An 'Overwhelmed' NSA Still Doesn't Know What Snowden Took

Despite the NSA's statements to the contrary, it looks like the intelligence agency doesn't know everything that whistleblower Edward Snowden took from them after all.

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Despite the NSA's statements to the contrary, it looks like the intelligence agency doesn't know everything that whistleblower Edward Snowden took from them after all. Intelligence officials told NBC News that the NSA was still “overwhelmed” with the work of finding out what else Snowden has. The news comes just two days after British authorities detained journalist Glenn Greenwald's partner David Miranda for nearly 9 hours.

Here's why the agency hasn't yet caught up to Snowden's leaks, according to NBC:

The NSA had poor data compartmentalization, said the sources, allowing Snowden, who was a system administrator, to roam freely across wide areas. By using a “thin client” computer he remotely accessed the NSA data from his base in Hawaii. One U.S. intelligence official said government officials “are overwhelmed" trying to account for what Snowden took. Another said that the NSA has a poor audit capability, which is frustrating efforts to complete a damage assessment.

NBC's report fits right into a PR war over what the government knows about Snowden's secret stash. Here's the recap: in early June, investigators figured out that Snowden probably took information from the NSA's servers using a thumb drive, leading one official to say that they "know how many documents he downloaded and what server he took them from," implying that the government was well on its way to getting a handle on the damage. But later that month, Deputy National Security Advisor Ben Rhodes told reporters that the White House still didn't know what Snowden took. Then, an anonymously-sourced story at CNN confidently claimed that Snowden didn't have the "instruction manual" to the NSA's surveillance programs, in response to a comment from Greenwald indicating that Snowden had something like a "blueprint" to the agency in his hands. But the most overtly omniscient statement on the NSA's capacity to figure out what Snowden has comes from the agency's director Keith Alexander:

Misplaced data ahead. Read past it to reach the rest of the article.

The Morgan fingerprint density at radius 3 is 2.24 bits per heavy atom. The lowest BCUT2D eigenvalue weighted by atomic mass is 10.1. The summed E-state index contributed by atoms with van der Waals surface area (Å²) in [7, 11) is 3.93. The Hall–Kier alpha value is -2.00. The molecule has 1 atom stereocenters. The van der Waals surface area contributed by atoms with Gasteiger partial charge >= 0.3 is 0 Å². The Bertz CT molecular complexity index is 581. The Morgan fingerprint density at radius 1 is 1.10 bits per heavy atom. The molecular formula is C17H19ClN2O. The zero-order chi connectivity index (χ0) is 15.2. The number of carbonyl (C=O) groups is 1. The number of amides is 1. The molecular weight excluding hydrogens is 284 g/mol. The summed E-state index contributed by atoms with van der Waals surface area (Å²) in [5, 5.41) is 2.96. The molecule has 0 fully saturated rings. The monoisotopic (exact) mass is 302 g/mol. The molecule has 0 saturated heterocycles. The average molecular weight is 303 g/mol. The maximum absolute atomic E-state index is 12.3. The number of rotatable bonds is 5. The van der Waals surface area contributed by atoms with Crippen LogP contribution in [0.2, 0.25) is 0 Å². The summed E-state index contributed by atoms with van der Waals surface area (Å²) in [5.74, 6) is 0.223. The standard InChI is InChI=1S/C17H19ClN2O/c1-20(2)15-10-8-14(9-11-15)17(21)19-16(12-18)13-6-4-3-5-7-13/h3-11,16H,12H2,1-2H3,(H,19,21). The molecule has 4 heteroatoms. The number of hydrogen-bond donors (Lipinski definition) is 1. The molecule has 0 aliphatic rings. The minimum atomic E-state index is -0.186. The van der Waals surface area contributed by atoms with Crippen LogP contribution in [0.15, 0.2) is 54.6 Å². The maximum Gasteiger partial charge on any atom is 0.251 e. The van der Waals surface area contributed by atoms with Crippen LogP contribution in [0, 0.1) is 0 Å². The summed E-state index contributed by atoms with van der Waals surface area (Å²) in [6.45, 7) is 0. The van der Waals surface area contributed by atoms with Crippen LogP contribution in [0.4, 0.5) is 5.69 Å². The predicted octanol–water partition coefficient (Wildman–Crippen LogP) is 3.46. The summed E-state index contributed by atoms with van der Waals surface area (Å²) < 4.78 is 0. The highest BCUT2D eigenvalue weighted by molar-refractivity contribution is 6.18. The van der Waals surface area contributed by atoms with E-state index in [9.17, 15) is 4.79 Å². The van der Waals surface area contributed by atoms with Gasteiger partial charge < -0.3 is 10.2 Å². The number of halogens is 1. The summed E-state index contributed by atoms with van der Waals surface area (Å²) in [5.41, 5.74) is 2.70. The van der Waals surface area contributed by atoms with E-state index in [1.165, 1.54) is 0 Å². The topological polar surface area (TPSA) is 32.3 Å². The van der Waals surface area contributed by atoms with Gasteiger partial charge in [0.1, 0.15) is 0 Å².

We have tremendous oversight over these programs. We can audit the actions of our people 100 percent, and we do that.

The Atlantic previously raised some doubts over that claim. For one thing, Alexander said in June that the agency was "now putting in place actions that would give us the ability to track our system administrators." Alexander has since said that he was going to just replace almost all of the system administrators working for the NSA with machines.

NSA followers won't be terribly surprised at the discrepancy between public and private statements from the agency. Just last week, an internal audit obtained by Snowden and leaked to the Washington Post revealed that the agency has very little oversight from the secret court designed to keep it legal. That report was, if not the last, one of the final nails in the coffin for the agency's "oversight" rebuttal to criticism of their secret data collection programs.

The detention of Greenwald's partner Miranda, and the ensuing reports of apparent intimidation from British officials towards the Guardian over their reporting on Snowden's leaks, indicates that some authorities might be taking harder tactic towards the whole damage control problem. According to the Guardian's editor, British intelligence officials even forced the paper to destroy hard drives containing encrypted versions of the leaks. British intelligence officials could be worried about potential reports in the future on some of the information authorities are pretty sure Snowden took: details of the data collection programs in the U.K., Canada, Australia and New Zealand, who work closely with the NSA. But don't worry: the White House is ready to assure Americans that such tactics wouldn't happen in the U.S. of A.: Deputy Press Secretary Josh Earnest told reporters today in a press briefing that it was "very difficult to imagine a scenario in which" destroying the hard drive of a journalist "would be appropriate."

This article is from the archive of our partner The Wire.